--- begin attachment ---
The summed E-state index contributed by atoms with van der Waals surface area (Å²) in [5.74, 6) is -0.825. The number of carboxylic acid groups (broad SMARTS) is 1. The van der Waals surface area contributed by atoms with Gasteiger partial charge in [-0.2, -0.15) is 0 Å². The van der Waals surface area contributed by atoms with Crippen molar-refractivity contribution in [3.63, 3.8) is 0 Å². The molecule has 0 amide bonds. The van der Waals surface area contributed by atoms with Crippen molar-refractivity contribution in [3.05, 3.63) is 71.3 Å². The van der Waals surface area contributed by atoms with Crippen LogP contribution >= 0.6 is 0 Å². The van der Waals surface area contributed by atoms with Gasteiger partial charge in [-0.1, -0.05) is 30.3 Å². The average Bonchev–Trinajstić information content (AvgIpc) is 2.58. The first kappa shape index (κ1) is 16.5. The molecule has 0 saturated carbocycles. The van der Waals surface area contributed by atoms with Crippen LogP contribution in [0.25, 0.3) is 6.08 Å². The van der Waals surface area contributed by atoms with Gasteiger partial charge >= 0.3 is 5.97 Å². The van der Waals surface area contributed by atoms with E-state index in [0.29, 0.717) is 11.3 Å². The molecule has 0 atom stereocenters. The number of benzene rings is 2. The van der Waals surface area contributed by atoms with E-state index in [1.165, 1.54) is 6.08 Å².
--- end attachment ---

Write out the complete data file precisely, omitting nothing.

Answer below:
The summed E-state index contributed by atoms with van der Waals surface area (Å²) in [5.74, 6) is -0.825. The number of carboxylic acid groups (broad SMARTS) is 1. The van der Waals surface area contributed by atoms with Gasteiger partial charge in [-0.2, -0.15) is 0 Å². The van der Waals surface area contributed by atoms with Crippen molar-refractivity contribution in [3.63, 3.8) is 0 Å². The molecule has 0 amide bonds. The van der Waals surface area contributed by atoms with Crippen molar-refractivity contribution in [3.05, 3.63) is 71.3 Å². The van der Waals surface area contributed by atoms with Crippen LogP contribution >= 0.6 is 0 Å². The van der Waals surface area contributed by atoms with Gasteiger partial charge in [-0.1, -0.05) is 30.3 Å². The average Bonchev–Trinajstić information content (AvgIpc) is 2.58. The first kappa shape index (κ1) is 16.5. The molecule has 0 saturated carbocycles. The van der Waals surface area contributed by atoms with Crippen LogP contribution in [0.25, 0.3) is 6.08 Å². The van der Waals surface area contributed by atoms with Gasteiger partial charge >= 0.3 is 5.97 Å². The van der Waals surface area contributed by atoms with E-state index in [0.29, 0.717) is 11.3 Å². The molecule has 0 atom stereocenters. The number of benzene rings is 2. The van der Waals surface area contributed by atoms with E-state index in [1.165, 1.54) is 6.08 Å².